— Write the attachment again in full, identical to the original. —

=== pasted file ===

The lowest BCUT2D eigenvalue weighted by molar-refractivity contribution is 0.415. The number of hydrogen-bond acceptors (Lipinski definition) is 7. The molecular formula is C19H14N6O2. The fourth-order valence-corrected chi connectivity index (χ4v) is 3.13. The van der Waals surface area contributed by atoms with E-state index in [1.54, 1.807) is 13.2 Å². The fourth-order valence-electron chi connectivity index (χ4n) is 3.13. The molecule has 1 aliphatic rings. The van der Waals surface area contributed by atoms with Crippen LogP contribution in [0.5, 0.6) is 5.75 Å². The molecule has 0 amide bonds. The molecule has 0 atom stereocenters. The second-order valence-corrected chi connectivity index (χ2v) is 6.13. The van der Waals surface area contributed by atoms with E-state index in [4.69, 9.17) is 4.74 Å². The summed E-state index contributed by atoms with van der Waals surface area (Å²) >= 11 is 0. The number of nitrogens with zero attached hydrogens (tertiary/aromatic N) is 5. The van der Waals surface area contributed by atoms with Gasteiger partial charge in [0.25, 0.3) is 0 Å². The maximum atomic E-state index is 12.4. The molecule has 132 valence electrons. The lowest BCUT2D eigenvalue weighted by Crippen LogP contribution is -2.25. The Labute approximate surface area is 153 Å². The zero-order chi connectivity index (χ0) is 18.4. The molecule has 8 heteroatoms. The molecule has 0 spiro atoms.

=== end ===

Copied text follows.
The lowest BCUT2D eigenvalue weighted by molar-refractivity contribution is 0.415. The number of hydrogen-bond acceptors (Lipinski definition) is 7. The molecular formula is C19H14N6O2. The fourth-order valence-corrected chi connectivity index (χ4v) is 3.13. The van der Waals surface area contributed by atoms with E-state index in [1.54, 1.807) is 13.2 Å². The fourth-order valence-electron chi connectivity index (χ4n) is 3.13. The molecule has 1 aliphatic rings. The van der Waals surface area contributed by atoms with Crippen LogP contribution in [0.5, 0.6) is 5.75 Å². The molecule has 0 amide bonds. The molecule has 0 atom stereocenters. The second-order valence-corrected chi connectivity index (χ2v) is 6.13. The van der Waals surface area contributed by atoms with E-state index in [4.69, 9.17) is 4.74 Å². The summed E-state index contributed by atoms with van der Waals surface area (Å²) >= 11 is 0. The number of nitrogens with zero attached hydrogens (tertiary/aromatic N) is 5. The van der Waals surface area contributed by atoms with Gasteiger partial charge in [0.25, 0.3) is 0 Å². The maximum atomic E-state index is 12.4. The molecule has 132 valence electrons. The lowest BCUT2D eigenvalue weighted by Crippen LogP contribution is -2.25. The Labute approximate surface area is 153 Å². The zero-order chi connectivity index (χ0) is 18.4. The molecule has 8 heteroatoms. The molecule has 0 spiro atoms.